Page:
In 2011, San Francisco's SFpark program started in several pilot neighborhoods around the City. The SFpark program includes many of the progressive parking reform ideas long championed by Livable City. Sensors in parking spaces on the street and in city-owned lots gather accurate information about how on-street parking is used, and how many spaces are available. The information gathered is used to adjust parking rates in response to demand, towards the goal of creating some available spaces at all times of day. Creating available spaces is a convenience to merchants and residents, and reduces traffic by eliminating cars cruising for parking spaces. The program has also installed 'smart meters' that make it easier for MTA to adjust rates up or down based on demand and to adjust time limits and hours of operation, and make it easier to pay for parking with credit cards, smart cards, and cash.
Adding new parking is costly, both in environmental and economic terms; SFpark will allow the city to much better manage existing parking for the benefit of residents and businesses.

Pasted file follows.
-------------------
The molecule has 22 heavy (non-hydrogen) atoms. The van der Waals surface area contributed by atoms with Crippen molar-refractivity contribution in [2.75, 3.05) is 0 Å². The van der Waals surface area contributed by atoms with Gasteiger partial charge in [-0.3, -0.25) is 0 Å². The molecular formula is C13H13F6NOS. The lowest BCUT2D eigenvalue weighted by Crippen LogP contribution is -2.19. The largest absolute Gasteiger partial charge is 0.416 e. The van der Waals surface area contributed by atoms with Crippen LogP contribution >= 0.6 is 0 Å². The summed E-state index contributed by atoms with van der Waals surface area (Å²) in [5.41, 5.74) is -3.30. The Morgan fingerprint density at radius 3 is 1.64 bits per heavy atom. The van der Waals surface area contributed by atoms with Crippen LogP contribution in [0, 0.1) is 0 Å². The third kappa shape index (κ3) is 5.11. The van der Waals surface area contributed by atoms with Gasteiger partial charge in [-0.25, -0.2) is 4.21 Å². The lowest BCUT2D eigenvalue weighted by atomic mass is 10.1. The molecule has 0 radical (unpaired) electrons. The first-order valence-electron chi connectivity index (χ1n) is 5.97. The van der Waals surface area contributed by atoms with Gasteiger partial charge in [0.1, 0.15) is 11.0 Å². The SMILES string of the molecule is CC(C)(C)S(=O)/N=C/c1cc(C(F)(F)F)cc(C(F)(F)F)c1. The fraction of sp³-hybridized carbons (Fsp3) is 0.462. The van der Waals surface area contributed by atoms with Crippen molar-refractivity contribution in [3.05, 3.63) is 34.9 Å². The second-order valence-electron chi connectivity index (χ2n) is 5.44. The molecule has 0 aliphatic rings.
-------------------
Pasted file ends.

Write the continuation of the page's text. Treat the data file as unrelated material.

SFpark's pilot projects build on the findings of the San Francisco County Transportation Authority's On-Street Parking Management and Pricing Study. The SFCTA study looked in depth at parking issues in four San Francisco neighborhoods Cow Hollow, West Portal, Hayes Valley, and Bernal Heights. The study surveyed parking availability, parking turnover, and parking duration, and interviewed merchants and residents. Among the study's findings were that both businesses and residents were willing to pay more for parking in return for greater availability, and that while merchants in the four neighborhoods thought that 72% of their customers "drove exclusively" to the neighborhood, over 70% of their customers walked, cycled, or took transit ( SFCTA's final public presentation can be viewed here).